Tips: Most useful where a very localized force is required. Least useful in large subjects where a small operator may find it difficult to develop sufficient leverage. Extra considerations: Try varying the initial patient position on the table to find the optimum in each case.
13.19 • Articulation into extension sidelying
Fix the patient's knees against your thigh, and fix the patient's feet to the table with your caudal hand. Pull against the lumbar area to produce a direct force into extension.
Tips: Least useful in very stiff subjects who would be very difficult to move with this hold as it would require great strength in the pulling hand to overcome the stiffness. Extra considerations: As extension is elicited from above, try asking the patient to extend the head and upper back to enhance the action of the technique.
13.20 • Articulation into extension supine Pull upward on the transverse processes on both sides. The patient has interlaced the hands behind her head to enhance the extension force.
Tips: Most useful in small subjects and children, and when directing the force into the upper lumbar area. Extra considerations: Try extending and then adding an oscillatory rotation force as an additional vector.
13.21 • Articulation into extension sidelying
Overlap the hands and pull directly on the area to introduce extension. The patient's knees are directly fixed by your thigh to form a counter-force. Keep the patient's hips at 90°.
Tips: Most useful where a fairly strong force is desired. Extra considerations: Try introducing an element of sidebending or rotation to assist the primary movement.
13.22 • Articulation into extension sitting Take up the slack of the area with crossed hands and as the patient is rocked back and forth an extension force is produced. By placing the cephalic hand on either side of the area, a rotation or sidebending force can also be introduced. The patient is astride the table to stabilize the pelvis.
Tips: Least useful in elderly patients or those where the astride position may be a problem. Extra considerations: Try asking the patient to move the hands further forward to change the angle of approach to the area.
13.23 A Articulation into extension sitting Apply thumb pressure to the paravertebral area of the segment to be mobilized. The patient is asked to hold the edge of the table and then you can push against the area rhythmically to introduce the extension force. The natural recoil of the tissues will bring the spine back to neutral.
Tips: Least useful in cases where astride sitting can be a problem. Extra considerations: Try staggering the thumbs on either side of the spine to introduce a rotation element to the movement.
13.24 • Articulation into sidebending sidelying
Push down with one hand on the legs while pulling up on the spinous processes to induce sidebending. Increase the angle of hip flexion to direct the force to higher segments as desired.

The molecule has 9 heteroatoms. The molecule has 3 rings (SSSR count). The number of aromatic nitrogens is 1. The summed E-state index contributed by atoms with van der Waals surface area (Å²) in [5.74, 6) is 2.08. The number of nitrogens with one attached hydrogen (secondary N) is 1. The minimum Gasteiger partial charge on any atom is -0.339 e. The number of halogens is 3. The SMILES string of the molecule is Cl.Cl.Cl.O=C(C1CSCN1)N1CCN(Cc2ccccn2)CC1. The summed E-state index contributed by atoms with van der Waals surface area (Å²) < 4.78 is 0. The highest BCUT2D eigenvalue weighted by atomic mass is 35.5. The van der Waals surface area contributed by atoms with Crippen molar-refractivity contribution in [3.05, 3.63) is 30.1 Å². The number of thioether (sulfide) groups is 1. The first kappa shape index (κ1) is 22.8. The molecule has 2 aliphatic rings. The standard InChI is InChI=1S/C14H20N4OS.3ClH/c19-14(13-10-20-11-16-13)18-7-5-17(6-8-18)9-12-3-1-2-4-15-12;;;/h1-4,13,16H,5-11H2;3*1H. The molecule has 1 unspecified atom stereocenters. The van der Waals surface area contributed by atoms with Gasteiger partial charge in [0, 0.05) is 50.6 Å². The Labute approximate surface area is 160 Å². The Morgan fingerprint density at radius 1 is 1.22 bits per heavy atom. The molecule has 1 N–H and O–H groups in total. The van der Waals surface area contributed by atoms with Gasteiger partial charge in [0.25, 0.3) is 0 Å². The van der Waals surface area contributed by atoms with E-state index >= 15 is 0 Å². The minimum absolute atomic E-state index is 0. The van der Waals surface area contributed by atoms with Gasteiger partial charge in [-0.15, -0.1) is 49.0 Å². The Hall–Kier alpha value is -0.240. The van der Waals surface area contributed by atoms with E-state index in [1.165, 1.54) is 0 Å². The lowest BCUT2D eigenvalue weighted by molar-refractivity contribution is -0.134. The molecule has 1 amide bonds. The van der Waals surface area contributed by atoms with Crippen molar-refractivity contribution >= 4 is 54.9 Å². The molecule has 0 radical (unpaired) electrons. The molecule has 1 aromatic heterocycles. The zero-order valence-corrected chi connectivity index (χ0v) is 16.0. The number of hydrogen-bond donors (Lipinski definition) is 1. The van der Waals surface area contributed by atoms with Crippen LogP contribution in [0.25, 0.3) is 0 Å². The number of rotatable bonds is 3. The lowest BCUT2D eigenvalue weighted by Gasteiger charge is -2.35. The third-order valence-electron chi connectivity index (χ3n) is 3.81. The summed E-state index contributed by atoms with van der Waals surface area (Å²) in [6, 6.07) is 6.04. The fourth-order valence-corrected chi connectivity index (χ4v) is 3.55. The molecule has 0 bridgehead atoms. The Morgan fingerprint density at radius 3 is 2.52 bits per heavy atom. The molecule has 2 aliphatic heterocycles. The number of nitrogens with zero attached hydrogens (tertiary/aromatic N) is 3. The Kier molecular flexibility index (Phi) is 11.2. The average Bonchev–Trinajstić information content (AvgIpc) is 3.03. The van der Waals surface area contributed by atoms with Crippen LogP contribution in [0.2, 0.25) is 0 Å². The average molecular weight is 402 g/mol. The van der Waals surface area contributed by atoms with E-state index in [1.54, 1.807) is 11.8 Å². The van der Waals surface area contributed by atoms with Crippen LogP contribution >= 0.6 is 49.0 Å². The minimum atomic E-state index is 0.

Tips: Least useful in patients who have any hip disorder as this position may be a problem. Where the table has a hard edge the pressure may be uncomfortable for the thigh on the table. Extra considerations: Try introducing an element of extension to the technique to change the effect of the pure sidebending if necessary.
13.25 • Articulation into flexion/sidebending sidelying Pull up with one hand on the spinous processes while the patient's pelvis is sandwiched between your body and arm and lean away from the spinal hand to produce sidebending. Varied degrees of flexion are applied by rocking against the patient's knees.
Tips: Most useful where very localized articulation is desired.
13.26 • Articulation into sidebending sidelying
Lift the patient's feet until tension is felt to accumulate under the other hand which pushes toward the table to produce sidebending.
Tips: Most useful where a strong generalized force is required. Least useful in the presence of any hip joint dysfunction. Extra considerations: Try varied degrees of hip flexion.
13.27 • Articulation into sidebending sidelying
Take the patient's feet in the crook of your arm and fix against the upper thigh with your wrist. Your other hand pushes against the spinous processes toward the table. Varied degrees of flexion of the hips are applied to focus the forces to the segment desired.
Tips: Least useful in the presence of any hip disorder. Most useful where a very strong stretch is desired.
13.28 • Articulation into sidebending sidelying
The patient is sidelying in a neutral position of slight hip flexion and you can push on the rib cage toward her head, on the pelvis toward her feet and on her spine toward yourself. The articulation movement is either a fixation with one hand and a pulling with the other or a movement of both. Varied degrees of rotation or flexion can be introduced as part of the overall leverage.
Tips: Most useful where any hip disorder prevents use of the hip as a lever and where strong localized forces are required. Extra considerations: A high compressive force toward the table helps to focus the technique.
13.29 • Articulation into sidebending prone
Apply the fingers to the side of the spinous processes and push away from yourself to produce a sidebending and rotation force. This is most applicable in the upper lumbar area.
Tips: Least useful where the patient may find the prone position a problem. Extra considerations: Try placing the patient in some sidebending before the initiation of the technique.
13.30 • Articulation into sidebending sidelying
The patient is lying in a neutral position with hips only slightly flexed. Apply a compressive force to the pelvis with your body and caudal hand to produce sidebending away from the table. With the other hand apply a downward force toward the table to localize the sidebending.
Tips: Most useful where a localized force is required and it is necessary to avoid using the hips in the leverage. Extra considerations: Try using varied amounts of compression through either arm and rotation to enhance the sidebending force.
13.31 • Generalized rotation mobilization supine Pull the flexed hip of the patient toward you while holding the thorax of the patient toward the table and away from you. This will produce a rotational mobilization focused primarily in the thoraco-lumbar region. Varying the angle of hip flexion will change the localization to some extent.